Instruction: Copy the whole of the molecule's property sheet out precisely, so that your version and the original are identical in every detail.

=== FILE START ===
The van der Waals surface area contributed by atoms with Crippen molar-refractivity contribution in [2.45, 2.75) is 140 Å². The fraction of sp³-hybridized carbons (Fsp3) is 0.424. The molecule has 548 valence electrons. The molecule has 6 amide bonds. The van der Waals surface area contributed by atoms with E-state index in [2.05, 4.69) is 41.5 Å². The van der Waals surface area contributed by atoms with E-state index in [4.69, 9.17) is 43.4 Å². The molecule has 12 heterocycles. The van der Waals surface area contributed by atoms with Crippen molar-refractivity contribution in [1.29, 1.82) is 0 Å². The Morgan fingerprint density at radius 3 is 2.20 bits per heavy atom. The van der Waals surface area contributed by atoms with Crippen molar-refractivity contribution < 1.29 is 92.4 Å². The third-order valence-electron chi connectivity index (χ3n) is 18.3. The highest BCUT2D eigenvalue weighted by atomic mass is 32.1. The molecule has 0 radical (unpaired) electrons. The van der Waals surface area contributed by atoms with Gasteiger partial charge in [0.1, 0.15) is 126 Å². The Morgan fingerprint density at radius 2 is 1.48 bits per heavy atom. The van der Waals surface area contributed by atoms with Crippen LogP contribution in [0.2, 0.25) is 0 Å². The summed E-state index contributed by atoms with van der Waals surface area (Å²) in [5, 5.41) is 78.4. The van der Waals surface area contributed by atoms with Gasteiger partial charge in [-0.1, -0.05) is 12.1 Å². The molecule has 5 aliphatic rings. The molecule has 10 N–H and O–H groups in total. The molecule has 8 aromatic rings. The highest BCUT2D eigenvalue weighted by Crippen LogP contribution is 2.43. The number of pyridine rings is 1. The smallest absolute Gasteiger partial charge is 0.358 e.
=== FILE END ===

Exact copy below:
The van der Waals surface area contributed by atoms with Crippen molar-refractivity contribution in [2.45, 2.75) is 140 Å². The fraction of sp³-hybridized carbons (Fsp3) is 0.424. The molecule has 548 valence electrons. The molecule has 6 amide bonds. The van der Waals surface area contributed by atoms with E-state index in [2.05, 4.69) is 41.5 Å². The van der Waals surface area contributed by atoms with E-state index in [4.69, 9.17) is 43.4 Å². The molecule has 12 heterocycles. The van der Waals surface area contributed by atoms with Crippen molar-refractivity contribution in [1.29, 1.82) is 0 Å². The Morgan fingerprint density at radius 3 is 2.20 bits per heavy atom. The van der Waals surface area contributed by atoms with Crippen molar-refractivity contribution < 1.29 is 92.4 Å². The third-order valence-electron chi connectivity index (χ3n) is 18.3. The highest BCUT2D eigenvalue weighted by atomic mass is 32.1. The molecule has 0 radical (unpaired) electrons. The van der Waals surface area contributed by atoms with Gasteiger partial charge in [0.1, 0.15) is 126 Å². The Morgan fingerprint density at radius 2 is 1.48 bits per heavy atom. The van der Waals surface area contributed by atoms with Crippen LogP contribution in [0.2, 0.25) is 0 Å². The summed E-state index contributed by atoms with van der Waals surface area (Å²) in [5, 5.41) is 78.4. The van der Waals surface area contributed by atoms with Gasteiger partial charge in [-0.1, -0.05) is 12.1 Å². The molecule has 5 aliphatic rings. The molecule has 10 N–H and O–H groups in total. The molecule has 8 aromatic rings. The highest BCUT2D eigenvalue weighted by Crippen LogP contribution is 2.43. The number of pyridine rings is 1. The smallest absolute Gasteiger partial charge is 0.358 e.